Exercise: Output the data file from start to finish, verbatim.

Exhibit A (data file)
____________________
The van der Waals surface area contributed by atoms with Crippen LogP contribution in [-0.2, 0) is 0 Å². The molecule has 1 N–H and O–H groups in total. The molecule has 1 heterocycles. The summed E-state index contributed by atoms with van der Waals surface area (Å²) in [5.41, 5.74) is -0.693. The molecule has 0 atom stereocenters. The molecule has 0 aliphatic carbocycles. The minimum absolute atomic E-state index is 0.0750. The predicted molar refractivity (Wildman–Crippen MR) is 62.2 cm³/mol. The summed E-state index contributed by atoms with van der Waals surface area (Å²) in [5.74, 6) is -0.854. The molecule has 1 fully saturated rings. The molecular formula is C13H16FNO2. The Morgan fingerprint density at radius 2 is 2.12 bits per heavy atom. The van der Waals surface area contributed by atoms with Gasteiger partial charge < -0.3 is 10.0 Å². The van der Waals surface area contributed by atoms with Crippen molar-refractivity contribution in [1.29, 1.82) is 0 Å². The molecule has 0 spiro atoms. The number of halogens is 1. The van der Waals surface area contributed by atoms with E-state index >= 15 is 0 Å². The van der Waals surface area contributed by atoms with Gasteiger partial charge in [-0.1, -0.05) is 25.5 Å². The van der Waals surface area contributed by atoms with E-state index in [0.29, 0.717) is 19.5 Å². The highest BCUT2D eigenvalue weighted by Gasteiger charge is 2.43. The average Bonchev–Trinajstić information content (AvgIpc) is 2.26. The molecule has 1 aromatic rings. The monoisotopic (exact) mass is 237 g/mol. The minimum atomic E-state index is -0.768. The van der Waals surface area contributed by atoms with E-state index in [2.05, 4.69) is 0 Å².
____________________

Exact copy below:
The van der Waals surface area contributed by atoms with Crippen LogP contribution in [-0.2, 0) is 0 Å². The molecule has 1 N–H and O–H groups in total. The molecule has 1 heterocycles. The summed E-state index contributed by atoms with van der Waals surface area (Å²) in [5.41, 5.74) is -0.693. The molecule has 0 atom stereocenters. The molecule has 0 aliphatic carbocycles. The minimum absolute atomic E-state index is 0.0750. The predicted molar refractivity (Wildman–Crippen MR) is 62.2 cm³/mol. The summed E-state index contributed by atoms with van der Waals surface area (Å²) in [5.74, 6) is -0.854. The molecule has 1 fully saturated rings. The molecular formula is C13H16FNO2. The Morgan fingerprint density at radius 2 is 2.12 bits per heavy atom. The van der Waals surface area contributed by atoms with Gasteiger partial charge < -0.3 is 10.0 Å². The van der Waals surface area contributed by atoms with Crippen molar-refractivity contribution in [1.29, 1.82) is 0 Å². The molecule has 0 spiro atoms. The number of halogens is 1. The van der Waals surface area contributed by atoms with E-state index >= 15 is 0 Å². The van der Waals surface area contributed by atoms with Gasteiger partial charge in [-0.1, -0.05) is 25.5 Å². The van der Waals surface area contributed by atoms with E-state index in [0.29, 0.717) is 19.5 Å². The highest BCUT2D eigenvalue weighted by Gasteiger charge is 2.43. The average Bonchev–Trinajstić information content (AvgIpc) is 2.26. The molecule has 1 aromatic rings. The monoisotopic (exact) mass is 237 g/mol. The minimum atomic E-state index is -0.768. The van der Waals surface area contributed by atoms with E-state index in [2.05, 4.69) is 0 Å².